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News 12 at 6 o'clock / Saturday, July 28, 2012
AUGUSTA, Ga. -- Just this week, we have seen record-breaking temperatures, and while the 70.3-mile trek isn't until September, participants are already here going through the Half Ironman course and through Augusta heat.
It's more than a mile in the water, 56 miles on a bike and 13 miles on the road, but some say that's not even the hardest part.
It's not the waves of the Savannah River these athletes are worried about. It's the heat wave of Augusta summers.
"It's key to get out in this heat because we're here at 8:13 in the morning, and we're already sweating and it's hot, so you can imagine five hours from now what it's going to feel like," said Ironman Training Camp Coach Tony Hammett.
With temperatures near 100 and a heat index even higher than that, it's something these athletes just can't ignore.
"Even the most conditioned athlete should take things easily when they go to a new environment," warned Emergency Medicine Dr. Anthony Saldivar.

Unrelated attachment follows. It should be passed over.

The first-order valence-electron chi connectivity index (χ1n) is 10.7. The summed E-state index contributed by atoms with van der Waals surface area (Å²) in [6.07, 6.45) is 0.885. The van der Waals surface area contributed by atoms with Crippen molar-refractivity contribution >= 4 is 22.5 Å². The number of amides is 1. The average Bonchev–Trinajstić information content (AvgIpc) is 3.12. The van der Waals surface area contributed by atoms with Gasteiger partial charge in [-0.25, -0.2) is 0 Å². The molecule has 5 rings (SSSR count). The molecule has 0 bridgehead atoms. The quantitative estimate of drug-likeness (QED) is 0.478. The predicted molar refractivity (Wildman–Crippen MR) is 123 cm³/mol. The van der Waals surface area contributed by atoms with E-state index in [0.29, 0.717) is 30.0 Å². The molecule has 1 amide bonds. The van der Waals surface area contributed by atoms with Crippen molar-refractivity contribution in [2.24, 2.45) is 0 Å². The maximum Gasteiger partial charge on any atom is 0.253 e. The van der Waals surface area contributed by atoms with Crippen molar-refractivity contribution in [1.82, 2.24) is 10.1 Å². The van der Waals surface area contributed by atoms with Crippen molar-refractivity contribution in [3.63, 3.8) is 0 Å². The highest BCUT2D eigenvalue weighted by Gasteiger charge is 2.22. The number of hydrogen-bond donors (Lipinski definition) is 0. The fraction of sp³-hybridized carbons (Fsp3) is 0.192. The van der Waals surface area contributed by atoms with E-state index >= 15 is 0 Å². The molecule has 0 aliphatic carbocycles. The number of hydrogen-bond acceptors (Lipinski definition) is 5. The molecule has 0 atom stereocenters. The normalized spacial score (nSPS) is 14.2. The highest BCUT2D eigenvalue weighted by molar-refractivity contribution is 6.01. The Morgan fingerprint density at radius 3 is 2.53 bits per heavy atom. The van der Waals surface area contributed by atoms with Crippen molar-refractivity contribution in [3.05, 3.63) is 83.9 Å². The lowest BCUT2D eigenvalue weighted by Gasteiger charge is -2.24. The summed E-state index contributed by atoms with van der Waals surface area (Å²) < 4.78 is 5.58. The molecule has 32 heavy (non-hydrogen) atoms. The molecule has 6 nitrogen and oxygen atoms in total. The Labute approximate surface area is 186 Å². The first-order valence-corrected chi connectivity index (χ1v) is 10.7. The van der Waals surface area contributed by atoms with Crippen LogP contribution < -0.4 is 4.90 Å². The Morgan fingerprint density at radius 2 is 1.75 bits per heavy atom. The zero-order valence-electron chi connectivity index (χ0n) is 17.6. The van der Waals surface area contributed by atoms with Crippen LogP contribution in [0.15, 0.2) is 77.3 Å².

Race participant Tamara Burns says, "It slows you down, but you have to be OK with that. You just persevere."
Hammett says preparing for the heat starts before the race begins.
"Call it pre-hydrating. Knowing it's going to get up to, say, 94 degrees, heat index of 100, we start hydrating before," Hammett said.
There are also some tricks to help the athletes cool off during the race.
"When we hand them the ice, they can put the ice down their jersey. Sometimes they'll even put it down their back in their short leg. That will help them. It does trick your body. It can actually lower your heart rate so you can actually save heartbeats. As you're saving those heartbeats, it allows you to use those later on in the course," Hammett said.
Heat isn't the only factor the trainees are facing. Dr. Saldivar says humidity is the real problem.
"Once you get to a high enough humidity, our sweating is not able to overcome that, and we get a rapid increase in our core body temperature," he explained.
The athletes aren't letting the weather conditions get in the way. In fact, they think it might even work in their favor.
"The people from the North might not be used to this humidity. They may have the heat, but not the humidity, so that's where as Southerners we may have the advantage," Hammett said.
Thirty-two hundred people will be coming to Augusta to compete in the Half Ironman on Sept. 30. It's already sold out. The swimming part of the race starts at 7 a.m., but they'll finish by running in the heat of the day.
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